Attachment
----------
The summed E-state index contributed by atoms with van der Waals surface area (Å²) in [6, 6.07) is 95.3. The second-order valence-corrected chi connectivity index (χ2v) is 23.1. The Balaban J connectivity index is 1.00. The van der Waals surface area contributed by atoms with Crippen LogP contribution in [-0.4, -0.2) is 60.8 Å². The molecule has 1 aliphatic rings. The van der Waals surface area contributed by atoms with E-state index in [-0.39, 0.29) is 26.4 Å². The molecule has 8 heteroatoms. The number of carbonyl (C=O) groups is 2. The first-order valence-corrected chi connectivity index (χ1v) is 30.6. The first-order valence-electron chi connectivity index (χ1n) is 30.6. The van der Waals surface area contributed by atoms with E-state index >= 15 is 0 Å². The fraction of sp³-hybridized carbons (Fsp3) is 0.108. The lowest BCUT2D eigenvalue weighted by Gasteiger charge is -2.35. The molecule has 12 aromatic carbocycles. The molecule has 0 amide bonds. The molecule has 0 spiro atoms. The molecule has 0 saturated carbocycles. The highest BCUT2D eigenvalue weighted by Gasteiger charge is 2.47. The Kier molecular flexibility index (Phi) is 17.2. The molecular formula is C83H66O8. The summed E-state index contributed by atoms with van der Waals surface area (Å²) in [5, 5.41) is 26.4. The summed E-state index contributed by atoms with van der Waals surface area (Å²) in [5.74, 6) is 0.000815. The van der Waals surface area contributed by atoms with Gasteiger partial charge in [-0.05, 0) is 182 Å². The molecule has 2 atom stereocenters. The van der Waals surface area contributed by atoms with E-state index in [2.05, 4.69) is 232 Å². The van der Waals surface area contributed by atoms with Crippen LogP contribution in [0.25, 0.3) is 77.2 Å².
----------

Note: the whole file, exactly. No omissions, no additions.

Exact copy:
The summed E-state index contributed by atoms with van der Waals surface area (Å²) in [6, 6.07) is 95.3. The second-order valence-corrected chi connectivity index (χ2v) is 23.1. The Balaban J connectivity index is 1.00. The van der Waals surface area contributed by atoms with Crippen LogP contribution in [-0.4, -0.2) is 60.8 Å². The molecule has 1 aliphatic rings. The van der Waals surface area contributed by atoms with E-state index in [-0.39, 0.29) is 26.4 Å². The molecule has 8 heteroatoms. The number of carbonyl (C=O) groups is 2. The first-order valence-corrected chi connectivity index (χ1v) is 30.6. The first-order valence-electron chi connectivity index (χ1n) is 30.6. The van der Waals surface area contributed by atoms with E-state index >= 15 is 0 Å². The fraction of sp³-hybridized carbons (Fsp3) is 0.108. The lowest BCUT2D eigenvalue weighted by Gasteiger charge is -2.35. The molecule has 12 aromatic carbocycles. The molecule has 0 amide bonds. The molecule has 0 spiro atoms. The molecule has 0 saturated carbocycles. The highest BCUT2D eigenvalue weighted by Gasteiger charge is 2.47. The Kier molecular flexibility index (Phi) is 17.2. The molecular formula is C83H66O8. The summed E-state index contributed by atoms with van der Waals surface area (Å²) in [5, 5.41) is 26.4. The summed E-state index contributed by atoms with van der Waals surface area (Å²) in [5.74, 6) is 0.000815. The van der Waals surface area contributed by atoms with Gasteiger partial charge in [-0.05, 0) is 182 Å². The molecule has 2 atom stereocenters. The van der Waals surface area contributed by atoms with E-state index in [2.05, 4.69) is 232 Å². The van der Waals surface area contributed by atoms with Crippen LogP contribution in [0.25, 0.3) is 77.2 Å².